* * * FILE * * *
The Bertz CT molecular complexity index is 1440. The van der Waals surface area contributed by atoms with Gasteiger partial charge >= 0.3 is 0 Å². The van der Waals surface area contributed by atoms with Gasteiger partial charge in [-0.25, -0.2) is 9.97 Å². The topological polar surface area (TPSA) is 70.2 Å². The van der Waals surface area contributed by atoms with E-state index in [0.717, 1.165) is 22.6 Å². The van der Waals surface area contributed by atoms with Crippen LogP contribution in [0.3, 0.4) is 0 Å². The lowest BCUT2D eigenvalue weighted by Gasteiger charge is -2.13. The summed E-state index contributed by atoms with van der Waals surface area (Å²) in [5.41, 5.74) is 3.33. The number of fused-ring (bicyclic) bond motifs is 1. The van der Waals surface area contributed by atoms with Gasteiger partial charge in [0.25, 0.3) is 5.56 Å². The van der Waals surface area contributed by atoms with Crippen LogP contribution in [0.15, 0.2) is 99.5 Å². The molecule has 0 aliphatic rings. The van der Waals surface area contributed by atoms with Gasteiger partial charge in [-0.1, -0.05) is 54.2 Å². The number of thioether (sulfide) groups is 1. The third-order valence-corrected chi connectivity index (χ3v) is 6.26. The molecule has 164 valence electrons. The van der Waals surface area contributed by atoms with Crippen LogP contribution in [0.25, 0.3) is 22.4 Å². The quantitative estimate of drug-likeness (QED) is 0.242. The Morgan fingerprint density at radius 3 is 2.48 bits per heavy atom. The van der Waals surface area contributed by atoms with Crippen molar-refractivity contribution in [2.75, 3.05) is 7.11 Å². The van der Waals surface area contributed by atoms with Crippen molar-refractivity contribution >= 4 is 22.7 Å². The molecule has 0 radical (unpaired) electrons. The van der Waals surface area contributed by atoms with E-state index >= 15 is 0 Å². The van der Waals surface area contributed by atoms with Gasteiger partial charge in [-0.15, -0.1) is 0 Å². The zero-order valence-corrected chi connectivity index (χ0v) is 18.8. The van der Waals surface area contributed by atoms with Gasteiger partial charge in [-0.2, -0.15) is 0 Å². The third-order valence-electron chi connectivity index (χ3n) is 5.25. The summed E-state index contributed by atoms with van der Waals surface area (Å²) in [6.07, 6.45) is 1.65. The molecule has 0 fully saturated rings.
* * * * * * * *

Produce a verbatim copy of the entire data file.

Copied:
The Bertz CT molecular complexity index is 1440. The van der Waals surface area contributed by atoms with Gasteiger partial charge >= 0.3 is 0 Å². The van der Waals surface area contributed by atoms with Gasteiger partial charge in [-0.25, -0.2) is 9.97 Å². The topological polar surface area (TPSA) is 70.2 Å². The van der Waals surface area contributed by atoms with E-state index in [0.717, 1.165) is 22.6 Å². The van der Waals surface area contributed by atoms with Crippen LogP contribution in [0.3, 0.4) is 0 Å². The lowest BCUT2D eigenvalue weighted by Gasteiger charge is -2.13. The summed E-state index contributed by atoms with van der Waals surface area (Å²) in [5.41, 5.74) is 3.33. The number of fused-ring (bicyclic) bond motifs is 1. The van der Waals surface area contributed by atoms with Gasteiger partial charge in [0.25, 0.3) is 5.56 Å². The van der Waals surface area contributed by atoms with Crippen LogP contribution in [0.15, 0.2) is 99.5 Å². The molecule has 0 aliphatic rings. The van der Waals surface area contributed by atoms with Gasteiger partial charge in [-0.1, -0.05) is 54.2 Å². The number of thioether (sulfide) groups is 1. The third-order valence-corrected chi connectivity index (χ3v) is 6.26. The molecule has 164 valence electrons. The van der Waals surface area contributed by atoms with Crippen LogP contribution in [0.25, 0.3) is 22.4 Å². The quantitative estimate of drug-likeness (QED) is 0.242. The Morgan fingerprint density at radius 3 is 2.48 bits per heavy atom. The van der Waals surface area contributed by atoms with Crippen molar-refractivity contribution in [2.75, 3.05) is 7.11 Å². The van der Waals surface area contributed by atoms with Crippen molar-refractivity contribution >= 4 is 22.7 Å². The molecule has 0 radical (unpaired) electrons. The van der Waals surface area contributed by atoms with E-state index >= 15 is 0 Å². The van der Waals surface area contributed by atoms with Gasteiger partial charge in [-0.15, -0.1) is 0 Å². The zero-order valence-corrected chi connectivity index (χ0v) is 18.8. The van der Waals surface area contributed by atoms with Gasteiger partial charge in [-0.2, -0.15) is 0 Å². The third-order valence-electron chi connectivity index (χ3n) is 5.25. The summed E-state index contributed by atoms with van der Waals surface area (Å²) in [6.07, 6.45) is 1.65. The molecule has 0 fully saturated rings.